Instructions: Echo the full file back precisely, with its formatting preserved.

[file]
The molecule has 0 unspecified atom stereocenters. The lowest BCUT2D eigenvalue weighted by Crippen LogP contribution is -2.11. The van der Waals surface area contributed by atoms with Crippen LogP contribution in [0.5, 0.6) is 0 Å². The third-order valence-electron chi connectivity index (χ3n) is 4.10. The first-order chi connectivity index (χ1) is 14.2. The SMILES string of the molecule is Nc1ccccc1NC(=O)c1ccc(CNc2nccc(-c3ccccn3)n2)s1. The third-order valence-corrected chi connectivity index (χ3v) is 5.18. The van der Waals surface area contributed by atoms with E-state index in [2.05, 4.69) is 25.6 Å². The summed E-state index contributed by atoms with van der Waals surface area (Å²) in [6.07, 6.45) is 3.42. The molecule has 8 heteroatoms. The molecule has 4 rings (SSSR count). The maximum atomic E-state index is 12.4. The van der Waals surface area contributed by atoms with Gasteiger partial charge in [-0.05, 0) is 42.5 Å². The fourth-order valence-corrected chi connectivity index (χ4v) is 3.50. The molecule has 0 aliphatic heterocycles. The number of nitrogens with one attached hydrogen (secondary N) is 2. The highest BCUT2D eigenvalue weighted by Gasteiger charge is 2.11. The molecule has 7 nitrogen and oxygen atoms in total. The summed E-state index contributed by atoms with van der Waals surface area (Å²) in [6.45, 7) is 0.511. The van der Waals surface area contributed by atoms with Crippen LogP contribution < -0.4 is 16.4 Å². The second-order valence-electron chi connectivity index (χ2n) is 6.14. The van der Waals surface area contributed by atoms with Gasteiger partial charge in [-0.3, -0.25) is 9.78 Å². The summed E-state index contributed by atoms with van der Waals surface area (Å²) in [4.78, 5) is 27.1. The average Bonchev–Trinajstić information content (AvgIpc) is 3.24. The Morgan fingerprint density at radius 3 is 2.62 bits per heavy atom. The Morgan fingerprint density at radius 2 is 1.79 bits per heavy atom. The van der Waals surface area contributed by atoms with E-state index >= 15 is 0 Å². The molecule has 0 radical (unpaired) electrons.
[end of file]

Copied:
The molecule has 0 unspecified atom stereocenters. The lowest BCUT2D eigenvalue weighted by Crippen LogP contribution is -2.11. The van der Waals surface area contributed by atoms with Crippen LogP contribution in [0.5, 0.6) is 0 Å². The third-order valence-electron chi connectivity index (χ3n) is 4.10. The first-order chi connectivity index (χ1) is 14.2. The SMILES string of the molecule is Nc1ccccc1NC(=O)c1ccc(CNc2nccc(-c3ccccn3)n2)s1. The third-order valence-corrected chi connectivity index (χ3v) is 5.18. The van der Waals surface area contributed by atoms with E-state index in [2.05, 4.69) is 25.6 Å². The summed E-state index contributed by atoms with van der Waals surface area (Å²) in [6.07, 6.45) is 3.42. The molecule has 8 heteroatoms. The molecule has 4 rings (SSSR count). The maximum atomic E-state index is 12.4. The van der Waals surface area contributed by atoms with Gasteiger partial charge in [-0.05, 0) is 42.5 Å². The fourth-order valence-corrected chi connectivity index (χ4v) is 3.50. The molecule has 0 aliphatic heterocycles. The number of nitrogens with one attached hydrogen (secondary N) is 2. The highest BCUT2D eigenvalue weighted by Gasteiger charge is 2.11. The molecule has 7 nitrogen and oxygen atoms in total. The summed E-state index contributed by atoms with van der Waals surface area (Å²) in [6.45, 7) is 0.511. The van der Waals surface area contributed by atoms with Crippen LogP contribution < -0.4 is 16.4 Å². The second-order valence-electron chi connectivity index (χ2n) is 6.14. The van der Waals surface area contributed by atoms with Gasteiger partial charge in [-0.3, -0.25) is 9.78 Å². The summed E-state index contributed by atoms with van der Waals surface area (Å²) in [4.78, 5) is 27.1. The average Bonchev–Trinajstić information content (AvgIpc) is 3.24. The Morgan fingerprint density at radius 3 is 2.62 bits per heavy atom. The Morgan fingerprint density at radius 2 is 1.79 bits per heavy atom. The van der Waals surface area contributed by atoms with E-state index >= 15 is 0 Å². The molecule has 0 radical (unpaired) electrons.